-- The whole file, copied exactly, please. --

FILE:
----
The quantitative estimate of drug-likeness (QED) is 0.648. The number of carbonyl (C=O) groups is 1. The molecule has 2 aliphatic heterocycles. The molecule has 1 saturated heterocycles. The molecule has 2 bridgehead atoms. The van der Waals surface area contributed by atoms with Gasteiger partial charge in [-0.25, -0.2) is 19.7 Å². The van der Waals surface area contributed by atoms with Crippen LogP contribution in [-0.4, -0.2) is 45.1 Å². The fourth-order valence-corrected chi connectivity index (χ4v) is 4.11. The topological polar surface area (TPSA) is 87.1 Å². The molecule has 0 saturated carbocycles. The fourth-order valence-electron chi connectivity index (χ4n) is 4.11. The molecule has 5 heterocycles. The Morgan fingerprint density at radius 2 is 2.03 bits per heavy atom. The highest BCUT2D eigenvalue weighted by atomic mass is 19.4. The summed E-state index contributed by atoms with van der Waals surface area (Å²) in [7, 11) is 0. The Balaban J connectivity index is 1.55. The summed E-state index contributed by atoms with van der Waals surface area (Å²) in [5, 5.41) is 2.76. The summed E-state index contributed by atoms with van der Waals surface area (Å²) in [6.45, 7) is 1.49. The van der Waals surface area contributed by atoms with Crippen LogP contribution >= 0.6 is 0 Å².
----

The quantitative estimate of drug-likeness (QED) is 0.648. The number of carbonyl (C=O) groups is 1. The molecule has 2 aliphatic heterocycles. The molecule has 1 saturated heterocycles. The molecule has 2 bridgehead atoms. The van der Waals surface area contributed by atoms with Gasteiger partial charge in [-0.25, -0.2) is 19.7 Å². The van der Waals surface area contributed by atoms with Crippen LogP contribution in [-0.4, -0.2) is 45.1 Å². The fourth-order valence-corrected chi connectivity index (χ4v) is 4.11. The topological polar surface area (TPSA) is 87.1 Å². The molecule has 0 saturated carbocycles. The fourth-order valence-electron chi connectivity index (χ4n) is 4.11. The molecule has 5 heterocycles. The Morgan fingerprint density at radius 2 is 2.03 bits per heavy atom. The highest BCUT2D eigenvalue weighted by atomic mass is 19.4. The summed E-state index contributed by atoms with van der Waals surface area (Å²) in [7, 11) is 0. The Balaban J connectivity index is 1.55. The summed E-state index contributed by atoms with van der Waals surface area (Å²) in [5, 5.41) is 2.76. The summed E-state index contributed by atoms with van der Waals surface area (Å²) in [6.45, 7) is 1.49. The van der Waals surface area contributed by atoms with Crippen LogP contribution >= 0.6 is 0 Å².